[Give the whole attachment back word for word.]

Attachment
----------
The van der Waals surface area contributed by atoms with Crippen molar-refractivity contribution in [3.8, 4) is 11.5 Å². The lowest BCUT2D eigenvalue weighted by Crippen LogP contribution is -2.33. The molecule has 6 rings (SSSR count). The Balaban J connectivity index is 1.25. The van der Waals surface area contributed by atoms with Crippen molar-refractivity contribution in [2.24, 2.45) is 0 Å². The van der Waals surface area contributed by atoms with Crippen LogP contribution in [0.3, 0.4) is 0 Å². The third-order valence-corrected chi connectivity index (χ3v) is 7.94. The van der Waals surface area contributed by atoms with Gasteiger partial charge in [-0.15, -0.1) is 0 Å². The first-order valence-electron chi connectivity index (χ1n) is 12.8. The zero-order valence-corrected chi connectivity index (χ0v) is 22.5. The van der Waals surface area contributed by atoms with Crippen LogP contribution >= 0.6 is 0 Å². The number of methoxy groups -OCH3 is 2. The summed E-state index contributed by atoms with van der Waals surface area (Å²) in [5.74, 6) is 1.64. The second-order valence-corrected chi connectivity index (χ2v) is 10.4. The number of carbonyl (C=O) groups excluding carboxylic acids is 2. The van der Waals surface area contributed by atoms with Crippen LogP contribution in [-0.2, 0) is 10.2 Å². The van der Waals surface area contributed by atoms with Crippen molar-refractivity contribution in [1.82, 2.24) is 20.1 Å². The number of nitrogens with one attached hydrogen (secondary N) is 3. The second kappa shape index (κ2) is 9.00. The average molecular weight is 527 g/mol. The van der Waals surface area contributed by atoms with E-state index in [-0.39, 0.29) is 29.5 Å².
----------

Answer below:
The van der Waals surface area contributed by atoms with Crippen molar-refractivity contribution in [3.8, 4) is 11.5 Å². The lowest BCUT2D eigenvalue weighted by Crippen LogP contribution is -2.33. The molecule has 6 rings (SSSR count). The Balaban J connectivity index is 1.25. The van der Waals surface area contributed by atoms with Crippen molar-refractivity contribution in [2.24, 2.45) is 0 Å². The van der Waals surface area contributed by atoms with Crippen LogP contribution in [0.3, 0.4) is 0 Å². The third-order valence-corrected chi connectivity index (χ3v) is 7.94. The van der Waals surface area contributed by atoms with Gasteiger partial charge in [-0.15, -0.1) is 0 Å². The first-order valence-electron chi connectivity index (χ1n) is 12.8. The zero-order valence-corrected chi connectivity index (χ0v) is 22.5. The van der Waals surface area contributed by atoms with Crippen LogP contribution >= 0.6 is 0 Å². The number of methoxy groups -OCH3 is 2. The summed E-state index contributed by atoms with van der Waals surface area (Å²) in [5.74, 6) is 1.64. The second-order valence-corrected chi connectivity index (χ2v) is 10.4. The number of carbonyl (C=O) groups excluding carboxylic acids is 2. The van der Waals surface area contributed by atoms with Crippen LogP contribution in [-0.2, 0) is 10.2 Å². The van der Waals surface area contributed by atoms with Crippen molar-refractivity contribution in [1.82, 2.24) is 20.1 Å². The number of nitrogens with one attached hydrogen (secondary N) is 3. The second kappa shape index (κ2) is 9.00. The average molecular weight is 527 g/mol. The van der Waals surface area contributed by atoms with E-state index in [-0.39, 0.29) is 29.5 Å².